The rail strikes may also have damaged activities which depend on transport into our cities. Examples include retail, entertainment, hotels and restaurants around city centres, particularly in London. At the time of the June 2022 rail and underground strikes, the hospitality industry estimated that they would cost its members over half a billion pounds in lost business that week. In June this year, the claim was that the UK hospitality business had lost £3.25bn from strikes over the previous 12 months. These claims are almost certainly exaggerating the effects on the economy as a whole, a cri de coeur from a sector already battered by repeated lockdowns.

There would definitely have been losses as a result of lower attendance at unrepeatable events such as sports fixtures and concerts. But some spending would simply be rearranged in time, with planned visits to London’s hotels and theatres simply shifted to strike-free weeks, which would then experience an increase over their expected revenue. There is some evidence that a similar sort of time-shifting effect occurs when there is an additional bank holiday (for instance, that for the late Queen’s platinum jubilee).

There are other types of rearranged consumption which offsets some output losses. Retail spending may be diverted from city centres to out-of-town venues, or to online purchases. Similarly suburban restaurants, bars and cinemas may gain at the expense of the capital in strike weeks. Such shifts occur all the time for non-strike reasons, such as the weather.

So over the whole year, while the losses to individual businesses in London and some other big cities may indeed have been very significant, the overall net loss of output to the economy might be more modest, perhaps £1-2bn for the year as a whole.

Mention of geographical relocation of activity should remind us that strikes can vary considerably in impact around the country. For example, in London well over half of all journeys to work take place via train, underground or bus, with only 28% by car. In Wales, just over 6% of travel to work is by bus or rail (no underground, of course), while 82% drive. Thus a national rail strike has a big effect on London, but a far smaller effect elsewhere.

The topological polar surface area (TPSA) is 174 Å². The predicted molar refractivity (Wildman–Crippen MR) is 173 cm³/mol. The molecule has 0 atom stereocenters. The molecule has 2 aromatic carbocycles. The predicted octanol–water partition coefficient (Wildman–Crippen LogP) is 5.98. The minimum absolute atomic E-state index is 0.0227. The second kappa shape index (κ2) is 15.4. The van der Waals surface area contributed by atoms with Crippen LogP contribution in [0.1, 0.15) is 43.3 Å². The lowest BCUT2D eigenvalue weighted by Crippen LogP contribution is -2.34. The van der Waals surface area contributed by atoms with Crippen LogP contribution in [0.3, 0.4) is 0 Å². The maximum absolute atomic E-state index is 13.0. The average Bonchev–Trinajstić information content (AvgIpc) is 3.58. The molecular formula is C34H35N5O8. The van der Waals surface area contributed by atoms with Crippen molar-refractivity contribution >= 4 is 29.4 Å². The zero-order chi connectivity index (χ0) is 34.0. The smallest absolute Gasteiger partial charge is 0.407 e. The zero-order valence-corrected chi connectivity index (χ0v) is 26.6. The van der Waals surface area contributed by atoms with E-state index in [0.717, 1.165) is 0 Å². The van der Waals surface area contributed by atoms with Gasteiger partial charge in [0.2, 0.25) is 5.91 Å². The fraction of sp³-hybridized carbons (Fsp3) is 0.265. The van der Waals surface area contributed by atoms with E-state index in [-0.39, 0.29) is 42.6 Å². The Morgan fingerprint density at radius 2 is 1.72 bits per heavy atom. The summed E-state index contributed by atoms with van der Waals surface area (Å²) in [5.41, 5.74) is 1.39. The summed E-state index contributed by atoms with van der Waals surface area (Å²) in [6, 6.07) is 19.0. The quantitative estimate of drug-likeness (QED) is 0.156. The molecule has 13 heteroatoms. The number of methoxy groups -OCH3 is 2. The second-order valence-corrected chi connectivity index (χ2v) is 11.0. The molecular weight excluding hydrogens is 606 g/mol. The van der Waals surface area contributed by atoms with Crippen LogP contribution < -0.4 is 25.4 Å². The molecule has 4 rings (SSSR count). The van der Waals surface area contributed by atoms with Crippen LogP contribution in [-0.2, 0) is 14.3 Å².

Some national strikes have a more equal impact around the country – the schools strikes, for example. Faced with the closure of schools, many parents will have to take time off work. There are around 6.5m working parents in the UK. According to an ONS survey, 31% of parents questioned said they would have to work fewer hours, and 28% reported that they would not be able to work at all. This may be an exaggeration: when people are faced with an actual rather than a theoretical strike they may find they can make arrangements with friends or relatives. But even if we assume just half of those who say they would have to stay at home actually do so, the cost in lost output from a day off work would total in excess of £180m. Teachers have been on strike at varying times in the different UK nations, but if we assume an average of six days of school strikes during a year, the costs of parents’ lost working time would be just over £1bn.